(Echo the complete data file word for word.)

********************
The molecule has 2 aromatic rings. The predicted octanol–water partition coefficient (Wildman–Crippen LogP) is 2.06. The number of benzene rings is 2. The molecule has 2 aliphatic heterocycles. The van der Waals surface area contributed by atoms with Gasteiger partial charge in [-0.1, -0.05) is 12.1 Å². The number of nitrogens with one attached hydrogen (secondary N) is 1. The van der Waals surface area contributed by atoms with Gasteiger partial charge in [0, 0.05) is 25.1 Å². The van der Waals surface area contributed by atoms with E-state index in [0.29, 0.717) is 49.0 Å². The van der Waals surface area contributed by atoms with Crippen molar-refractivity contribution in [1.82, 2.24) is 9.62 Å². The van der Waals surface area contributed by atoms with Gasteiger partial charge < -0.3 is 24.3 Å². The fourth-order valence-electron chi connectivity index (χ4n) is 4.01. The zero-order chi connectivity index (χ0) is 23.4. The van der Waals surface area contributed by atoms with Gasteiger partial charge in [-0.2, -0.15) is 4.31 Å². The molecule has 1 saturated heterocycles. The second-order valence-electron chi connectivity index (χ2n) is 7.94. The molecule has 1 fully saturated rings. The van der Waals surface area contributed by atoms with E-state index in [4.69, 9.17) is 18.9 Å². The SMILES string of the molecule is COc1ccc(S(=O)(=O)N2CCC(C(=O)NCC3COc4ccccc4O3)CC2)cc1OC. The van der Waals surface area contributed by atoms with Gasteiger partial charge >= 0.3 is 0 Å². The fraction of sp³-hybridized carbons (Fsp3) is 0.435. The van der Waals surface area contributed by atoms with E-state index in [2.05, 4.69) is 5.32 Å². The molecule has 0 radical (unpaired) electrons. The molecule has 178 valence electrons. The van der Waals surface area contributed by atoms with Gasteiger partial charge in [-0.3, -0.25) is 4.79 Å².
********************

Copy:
The molecule has 2 aromatic rings. The predicted octanol–water partition coefficient (Wildman–Crippen LogP) is 2.06. The number of benzene rings is 2. The molecule has 2 aliphatic heterocycles. The van der Waals surface area contributed by atoms with Gasteiger partial charge in [-0.1, -0.05) is 12.1 Å². The number of nitrogens with one attached hydrogen (secondary N) is 1. The van der Waals surface area contributed by atoms with Gasteiger partial charge in [0, 0.05) is 25.1 Å². The van der Waals surface area contributed by atoms with E-state index in [0.29, 0.717) is 49.0 Å². The van der Waals surface area contributed by atoms with Crippen molar-refractivity contribution in [1.82, 2.24) is 9.62 Å². The van der Waals surface area contributed by atoms with Gasteiger partial charge < -0.3 is 24.3 Å². The fourth-order valence-electron chi connectivity index (χ4n) is 4.01. The zero-order chi connectivity index (χ0) is 23.4. The van der Waals surface area contributed by atoms with Gasteiger partial charge in [-0.2, -0.15) is 4.31 Å². The molecule has 1 saturated heterocycles. The second-order valence-electron chi connectivity index (χ2n) is 7.94. The molecule has 1 fully saturated rings. The van der Waals surface area contributed by atoms with E-state index in [4.69, 9.17) is 18.9 Å². The SMILES string of the molecule is COc1ccc(S(=O)(=O)N2CCC(C(=O)NCC3COc4ccccc4O3)CC2)cc1OC. The van der Waals surface area contributed by atoms with Gasteiger partial charge >= 0.3 is 0 Å². The fraction of sp³-hybridized carbons (Fsp3) is 0.435. The van der Waals surface area contributed by atoms with E-state index in [2.05, 4.69) is 5.32 Å². The molecule has 0 radical (unpaired) electrons. The molecule has 178 valence electrons. The van der Waals surface area contributed by atoms with Gasteiger partial charge in [-0.3, -0.25) is 4.79 Å².